Design

Four pieces of information I need to design your next promotion

Posted by on May 10th, 2018 in Design

So you are ready to get started on your next promotion. It’s time to call on your favorite design team at LKCS to get the fun part started. “What do I have?” and “What do they need?” are thoughts that (hopefully) come to mind when you are ready to contact us. I have compiled a list of questions that can help guide you on the information I need to ensure the design of your promotion runs smoothly.

  1. What is your budget?

    Knowing what your budget is for this project will help us to determine how much time we can spend to give you a quality design without any unexpected surprises when the final project is billed.

  2. Do you have any design ideas in mind I should take into consideration?

    Do you have a specific image or headline you absolutely MUST see in your promo? Let’s say you are ready to start promoting your next auto loan. Do you wish to see a literal image (a person being handed the keys with a huge smile) or a lifestyle image (a large family loading the car with luggage in preparation for a road trip)? Or, will you give me free reign and let me have fun with creativity? (my favorite, wink, wink)

  3. What is your copy?

    One of the best gifts you can give your designer is, you guessed it, the copy! Providing the designer with your complete copy at the start of the project gives us the opportunity to visualize ideas and a layout. Trying to start a project with partial or no copy leaves us guessing on how to create a design that can be altered if you later send us a lot of copy or if the content changes and a new design has to be created.

  • Do you have a headline or should we come up with one for you?
  • Is there a featured rate and/or are there special details that we should call attention to? We understand rates can change at the last minute. Don’t know the rate yet? Not a problem. Often times, it is suggested to us to use the rate from the last promotion and get “the look” in place.
  • What legal disclosures should I make space for? Some are long, some are short. Even though the text is small, it is still an element to account for.
  • What is the timeframe of the promotion? Maybe you are ahead of the game and this promo will not start until next quarter. Great for you! But letting us know this help us determine if we choose to include blooming flowers versus falling leaves.
  • What contact information should I add? We believe your logo and website should be on everything. Understanding the audience will help you determine which piece gets a full list of contact information (every branch address and every phone number), an abbreviated version (just the branch location), or simply none at all! Let me expand on this. Posters or banners displayed inhouse do not need all branch locations, phone numbers, etc. as the account holder is already inside your branch and familiar with your institution. Newspaper ads and magazine ads should include more contact information because they reach a wider audience that includes non-account holders that are unfamiliar with your institution.
  1. Is this promotion part of a campaign that will consist of multiple projects in a variety of sizes?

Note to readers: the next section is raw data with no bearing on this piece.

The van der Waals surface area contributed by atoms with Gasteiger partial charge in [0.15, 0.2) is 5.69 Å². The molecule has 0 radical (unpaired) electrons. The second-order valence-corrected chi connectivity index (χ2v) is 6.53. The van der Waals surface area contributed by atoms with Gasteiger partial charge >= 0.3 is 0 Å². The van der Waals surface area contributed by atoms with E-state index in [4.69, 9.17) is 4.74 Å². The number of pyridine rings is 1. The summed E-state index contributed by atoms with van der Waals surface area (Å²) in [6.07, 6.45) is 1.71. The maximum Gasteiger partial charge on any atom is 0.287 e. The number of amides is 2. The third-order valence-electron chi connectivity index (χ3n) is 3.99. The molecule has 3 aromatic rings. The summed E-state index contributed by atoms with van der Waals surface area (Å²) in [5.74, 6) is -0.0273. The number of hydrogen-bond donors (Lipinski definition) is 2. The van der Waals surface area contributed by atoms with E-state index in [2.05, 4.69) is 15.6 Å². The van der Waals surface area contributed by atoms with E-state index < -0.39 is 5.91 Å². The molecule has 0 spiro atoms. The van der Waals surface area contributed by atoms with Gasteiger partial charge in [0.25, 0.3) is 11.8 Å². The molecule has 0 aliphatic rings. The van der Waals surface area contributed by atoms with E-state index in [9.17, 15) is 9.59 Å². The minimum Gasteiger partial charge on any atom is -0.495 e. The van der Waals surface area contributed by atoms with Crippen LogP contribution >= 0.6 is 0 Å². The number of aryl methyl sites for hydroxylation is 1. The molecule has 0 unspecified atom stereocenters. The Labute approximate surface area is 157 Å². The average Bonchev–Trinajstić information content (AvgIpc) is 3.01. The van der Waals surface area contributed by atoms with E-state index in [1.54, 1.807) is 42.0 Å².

Do you need a banner, posters, newspaper ads, postcards, onserts, and banner ads? I love being able to take my design and convert it into multiple sizes. But, knowing this ahead of time is key! Why? When we start a project for a vertical, black and white newspaper ad, we design it just as that, 1 color black to the specific size you have requested. (If you tell us 3″x5″, to a designer this is 3″ wide by 5″ high. Designers read measurements as width by height, NOT height by width.) When a client comes back and says it is approved but now make this a four-color billboard, we essentially need to recreate the artwork for three reasons:

  • First, if the artwork has a vertical composition (picture a convertible carrying a passenger with arms stretched into the air), how will this fit on a horizontal billboard? Do I crop the arms? Do I crop the vehicle? Or will it fit if we blend in other images to complete the background? The designer may luck out and be able to find another image that contains the same subject(s) but we don’t always have such luck and need another graphic. When we know in advance that the artwork will be used for both orientations, we choose images that work well for each.
  • Second, we have likely already converted it to the grayscale color mode and that conversion cannot be reversed. Oftentimes, I create a four color version and save this on the side because it is better to be safe than sorry and have to do double the work.
  • Third, enlarging raster images (think photograph) creates an image with low resolution because you are enlarging the same number of pixels to a larger size, creating the image that is it is blurry. If we start on the largest size first, we can scale down to any size without lowering the quality of the image. This theory applies to artwork containing raster images rather than vector (think line art), which can be scaled to any size without loss of quality.

Getting ready to start a design for your promotion is very exciting! I hope this post has helped you understand what information I need to be able to jump right in and start the design of your next successful promotion!